10 movies that were actually unsold TV pilots
For every hit TV show, there are countless unsold pilots that never see the light of day. Often fully filmed and edited, these one-off episodes languish in obscurity. Sometimes, however, the hard work put in by the actors and crew is not in vain.
Here are ten projects intended for television that were turned into movies. Whether they were made from multiple episodes, or with added footage to pad the run time, these former pilots found new life on the big screen.
Ride the High Iron
Image: The Everett Collection
A year before taking on his most famous role, Raymond Burr almost starred on TV as a completely different character. Luckily for Perry Mason fans, his turn as scheming public relations man Ziggy Moline was released as a theatrical film instead of on the small screen. Ride the High Iron also starred Don Taylor as a working-class Korean War veteran and Sally Forrest as the high society socialite he falls in love with. Taylor acted in guest-spots on TV through the 1960s but found his true calling as a director. He directed episodes of The Rifleman, Dr. Kildare, Mannix, and later movies like Damien: Omen II and The Final Countdown.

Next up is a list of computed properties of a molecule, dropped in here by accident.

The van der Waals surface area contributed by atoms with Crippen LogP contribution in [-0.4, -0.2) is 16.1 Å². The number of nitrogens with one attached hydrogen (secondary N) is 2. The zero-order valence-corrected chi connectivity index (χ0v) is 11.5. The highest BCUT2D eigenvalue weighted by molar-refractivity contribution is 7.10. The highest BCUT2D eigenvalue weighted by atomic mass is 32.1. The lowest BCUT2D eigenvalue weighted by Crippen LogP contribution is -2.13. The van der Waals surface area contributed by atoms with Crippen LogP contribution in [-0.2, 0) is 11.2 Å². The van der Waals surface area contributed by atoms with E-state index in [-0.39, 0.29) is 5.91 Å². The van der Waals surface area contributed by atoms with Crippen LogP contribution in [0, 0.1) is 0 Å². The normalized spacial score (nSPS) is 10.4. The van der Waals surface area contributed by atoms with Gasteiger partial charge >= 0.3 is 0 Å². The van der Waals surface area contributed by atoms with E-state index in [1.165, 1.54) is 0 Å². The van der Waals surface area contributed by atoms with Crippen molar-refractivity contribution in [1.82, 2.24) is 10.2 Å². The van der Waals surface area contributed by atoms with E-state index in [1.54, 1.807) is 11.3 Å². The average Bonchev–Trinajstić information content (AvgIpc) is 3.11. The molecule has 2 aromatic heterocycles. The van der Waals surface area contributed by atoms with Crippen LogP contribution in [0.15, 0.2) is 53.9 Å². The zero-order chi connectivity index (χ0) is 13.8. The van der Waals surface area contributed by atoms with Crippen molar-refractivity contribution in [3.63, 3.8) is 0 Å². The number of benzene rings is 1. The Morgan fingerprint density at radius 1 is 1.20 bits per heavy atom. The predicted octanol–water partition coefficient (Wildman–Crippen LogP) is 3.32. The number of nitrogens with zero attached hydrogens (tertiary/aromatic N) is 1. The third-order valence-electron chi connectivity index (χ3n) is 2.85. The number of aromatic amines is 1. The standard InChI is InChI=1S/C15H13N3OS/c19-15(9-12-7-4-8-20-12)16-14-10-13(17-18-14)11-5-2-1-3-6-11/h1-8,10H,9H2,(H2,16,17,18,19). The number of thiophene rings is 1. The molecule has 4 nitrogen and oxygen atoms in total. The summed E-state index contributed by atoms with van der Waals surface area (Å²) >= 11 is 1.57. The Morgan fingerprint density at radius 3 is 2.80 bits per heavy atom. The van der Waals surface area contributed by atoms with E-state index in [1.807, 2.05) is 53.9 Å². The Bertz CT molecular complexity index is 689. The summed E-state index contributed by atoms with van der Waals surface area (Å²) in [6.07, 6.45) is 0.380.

The Man from Galveston
The one-season 1963 drama Temple Houston tried to take advantage of the popularity of both Westerns and court shows by combining the two. It starred Jeffrey Hunter, who played Captain Pike in the original Star Trek pilot “The Cage,” as a lawyer who was as handy with a gun as he was with a law book. Speaking of original pilots with different casts, Temple Houston was changed so much after the first episode was shot that it became unusable. Rather than let the old footage sit in a warehouse, it was edited into a 57-minute film and released to theaters as The Man from Galveston. The movie featured another Star Trek actor, Yeoman Rand herself Grace Lee Whitney, and was directed by Cannon star and Gunsmoke radio voice William Conrad.
Agent for H.A.R.M.